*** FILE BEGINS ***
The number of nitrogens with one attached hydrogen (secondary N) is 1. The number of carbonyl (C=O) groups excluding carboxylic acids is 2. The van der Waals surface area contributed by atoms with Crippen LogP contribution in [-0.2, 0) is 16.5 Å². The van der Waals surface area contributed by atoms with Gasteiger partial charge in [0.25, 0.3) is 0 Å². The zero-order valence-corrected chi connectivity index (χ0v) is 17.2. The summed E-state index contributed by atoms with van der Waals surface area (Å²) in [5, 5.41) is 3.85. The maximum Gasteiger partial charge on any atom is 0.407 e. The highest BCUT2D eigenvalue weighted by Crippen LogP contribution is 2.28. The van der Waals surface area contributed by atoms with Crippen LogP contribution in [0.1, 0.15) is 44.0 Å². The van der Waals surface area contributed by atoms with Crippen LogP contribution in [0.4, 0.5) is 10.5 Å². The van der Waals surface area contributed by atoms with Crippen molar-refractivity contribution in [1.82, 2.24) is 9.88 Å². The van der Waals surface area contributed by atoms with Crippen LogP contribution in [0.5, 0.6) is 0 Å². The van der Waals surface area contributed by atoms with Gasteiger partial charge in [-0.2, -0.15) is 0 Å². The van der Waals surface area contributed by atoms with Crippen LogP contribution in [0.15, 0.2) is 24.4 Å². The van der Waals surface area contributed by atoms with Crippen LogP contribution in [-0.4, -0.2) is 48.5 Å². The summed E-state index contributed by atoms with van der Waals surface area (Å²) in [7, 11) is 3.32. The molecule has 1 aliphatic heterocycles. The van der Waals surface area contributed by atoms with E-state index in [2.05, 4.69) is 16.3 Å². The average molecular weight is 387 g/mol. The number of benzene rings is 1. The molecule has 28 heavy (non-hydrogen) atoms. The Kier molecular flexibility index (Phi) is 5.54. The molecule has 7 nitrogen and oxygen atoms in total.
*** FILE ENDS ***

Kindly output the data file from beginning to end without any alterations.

The number of nitrogens with one attached hydrogen (secondary N) is 1. The number of carbonyl (C=O) groups excluding carboxylic acids is 2. The van der Waals surface area contributed by atoms with Crippen LogP contribution in [-0.2, 0) is 16.5 Å². The van der Waals surface area contributed by atoms with Gasteiger partial charge in [0.25, 0.3) is 0 Å². The zero-order valence-corrected chi connectivity index (χ0v) is 17.2. The summed E-state index contributed by atoms with van der Waals surface area (Å²) in [5, 5.41) is 3.85. The maximum Gasteiger partial charge on any atom is 0.407 e. The highest BCUT2D eigenvalue weighted by Crippen LogP contribution is 2.28. The van der Waals surface area contributed by atoms with Crippen LogP contribution in [0.1, 0.15) is 44.0 Å². The van der Waals surface area contributed by atoms with Crippen LogP contribution in [0.4, 0.5) is 10.5 Å². The van der Waals surface area contributed by atoms with Crippen molar-refractivity contribution in [1.82, 2.24) is 9.88 Å². The van der Waals surface area contributed by atoms with Crippen LogP contribution in [0.5, 0.6) is 0 Å². The van der Waals surface area contributed by atoms with Gasteiger partial charge in [-0.2, -0.15) is 0 Å². The van der Waals surface area contributed by atoms with Crippen LogP contribution in [0.15, 0.2) is 24.4 Å². The van der Waals surface area contributed by atoms with Crippen LogP contribution in [-0.4, -0.2) is 48.5 Å². The summed E-state index contributed by atoms with van der Waals surface area (Å²) in [7, 11) is 3.32. The molecule has 1 aliphatic heterocycles. The van der Waals surface area contributed by atoms with E-state index in [2.05, 4.69) is 16.3 Å². The average molecular weight is 387 g/mol. The number of benzene rings is 1. The molecule has 28 heavy (non-hydrogen) atoms. The Kier molecular flexibility index (Phi) is 5.54. The molecule has 7 nitrogen and oxygen atoms in total.